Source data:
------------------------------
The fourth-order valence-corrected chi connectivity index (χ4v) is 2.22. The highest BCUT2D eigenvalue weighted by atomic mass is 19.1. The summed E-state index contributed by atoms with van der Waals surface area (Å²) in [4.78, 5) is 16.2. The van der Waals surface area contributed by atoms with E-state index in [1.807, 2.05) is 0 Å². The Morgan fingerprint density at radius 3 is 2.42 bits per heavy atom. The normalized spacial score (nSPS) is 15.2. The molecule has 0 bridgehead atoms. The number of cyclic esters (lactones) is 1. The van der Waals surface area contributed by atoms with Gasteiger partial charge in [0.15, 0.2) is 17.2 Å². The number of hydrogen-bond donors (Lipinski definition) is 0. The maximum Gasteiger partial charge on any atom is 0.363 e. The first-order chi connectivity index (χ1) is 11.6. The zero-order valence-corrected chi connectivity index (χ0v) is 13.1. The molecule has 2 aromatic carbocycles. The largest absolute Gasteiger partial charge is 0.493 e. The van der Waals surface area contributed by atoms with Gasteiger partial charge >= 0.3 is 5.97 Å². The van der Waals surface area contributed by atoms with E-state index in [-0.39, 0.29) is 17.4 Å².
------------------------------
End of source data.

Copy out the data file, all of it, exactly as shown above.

The fourth-order valence-corrected chi connectivity index (χ4v) is 2.22. The highest BCUT2D eigenvalue weighted by atomic mass is 19.1. The summed E-state index contributed by atoms with van der Waals surface area (Å²) in [4.78, 5) is 16.2. The van der Waals surface area contributed by atoms with E-state index in [1.807, 2.05) is 0 Å². The Morgan fingerprint density at radius 3 is 2.42 bits per heavy atom. The normalized spacial score (nSPS) is 15.2. The molecule has 0 bridgehead atoms. The number of cyclic esters (lactones) is 1. The van der Waals surface area contributed by atoms with Gasteiger partial charge in [0.15, 0.2) is 17.2 Å². The number of hydrogen-bond donors (Lipinski definition) is 0. The maximum Gasteiger partial charge on any atom is 0.363 e. The first-order chi connectivity index (χ1) is 11.6. The zero-order valence-corrected chi connectivity index (χ0v) is 13.1. The molecule has 2 aromatic carbocycles. The largest absolute Gasteiger partial charge is 0.493 e. The van der Waals surface area contributed by atoms with Gasteiger partial charge >= 0.3 is 5.97 Å². The van der Waals surface area contributed by atoms with E-state index in [-0.39, 0.29) is 17.4 Å².